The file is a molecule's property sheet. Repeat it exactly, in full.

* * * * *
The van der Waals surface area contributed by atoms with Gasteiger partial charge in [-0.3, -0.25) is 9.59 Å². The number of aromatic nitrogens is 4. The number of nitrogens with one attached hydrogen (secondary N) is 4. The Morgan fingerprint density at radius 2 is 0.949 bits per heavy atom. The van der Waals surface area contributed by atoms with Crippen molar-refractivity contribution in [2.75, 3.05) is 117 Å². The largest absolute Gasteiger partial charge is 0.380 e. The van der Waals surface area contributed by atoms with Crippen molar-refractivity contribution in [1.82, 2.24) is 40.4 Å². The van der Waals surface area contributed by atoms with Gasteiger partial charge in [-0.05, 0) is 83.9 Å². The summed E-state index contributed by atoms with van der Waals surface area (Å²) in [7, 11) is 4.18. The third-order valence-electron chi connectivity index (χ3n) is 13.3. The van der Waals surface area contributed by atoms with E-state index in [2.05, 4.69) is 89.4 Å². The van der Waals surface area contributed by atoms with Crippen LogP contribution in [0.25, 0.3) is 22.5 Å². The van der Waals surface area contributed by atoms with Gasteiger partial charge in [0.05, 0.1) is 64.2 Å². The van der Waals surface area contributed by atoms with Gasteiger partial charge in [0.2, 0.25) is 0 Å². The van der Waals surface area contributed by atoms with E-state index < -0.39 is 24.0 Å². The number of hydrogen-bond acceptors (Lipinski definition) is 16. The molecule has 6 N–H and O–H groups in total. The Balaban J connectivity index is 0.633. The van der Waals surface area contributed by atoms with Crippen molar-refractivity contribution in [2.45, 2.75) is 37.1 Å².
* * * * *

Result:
The van der Waals surface area contributed by atoms with Gasteiger partial charge in [-0.3, -0.25) is 9.59 Å². The number of aromatic nitrogens is 4. The number of nitrogens with one attached hydrogen (secondary N) is 4. The Morgan fingerprint density at radius 2 is 0.949 bits per heavy atom. The van der Waals surface area contributed by atoms with Crippen molar-refractivity contribution in [2.75, 3.05) is 117 Å². The largest absolute Gasteiger partial charge is 0.380 e. The van der Waals surface area contributed by atoms with Crippen molar-refractivity contribution in [1.82, 2.24) is 40.4 Å². The van der Waals surface area contributed by atoms with Gasteiger partial charge in [-0.05, 0) is 83.9 Å². The summed E-state index contributed by atoms with van der Waals surface area (Å²) in [7, 11) is 4.18. The third-order valence-electron chi connectivity index (χ3n) is 13.3. The van der Waals surface area contributed by atoms with E-state index in [2.05, 4.69) is 89.4 Å². The van der Waals surface area contributed by atoms with Crippen LogP contribution in [0.25, 0.3) is 22.5 Å². The van der Waals surface area contributed by atoms with Gasteiger partial charge in [0.05, 0.1) is 64.2 Å². The van der Waals surface area contributed by atoms with Gasteiger partial charge in [0.2, 0.25) is 0 Å². The van der Waals surface area contributed by atoms with E-state index < -0.39 is 24.0 Å². The number of hydrogen-bond acceptors (Lipinski definition) is 16. The molecule has 6 N–H and O–H groups in total. The Balaban J connectivity index is 0.633. The van der Waals surface area contributed by atoms with Crippen molar-refractivity contribution in [2.45, 2.75) is 37.1 Å².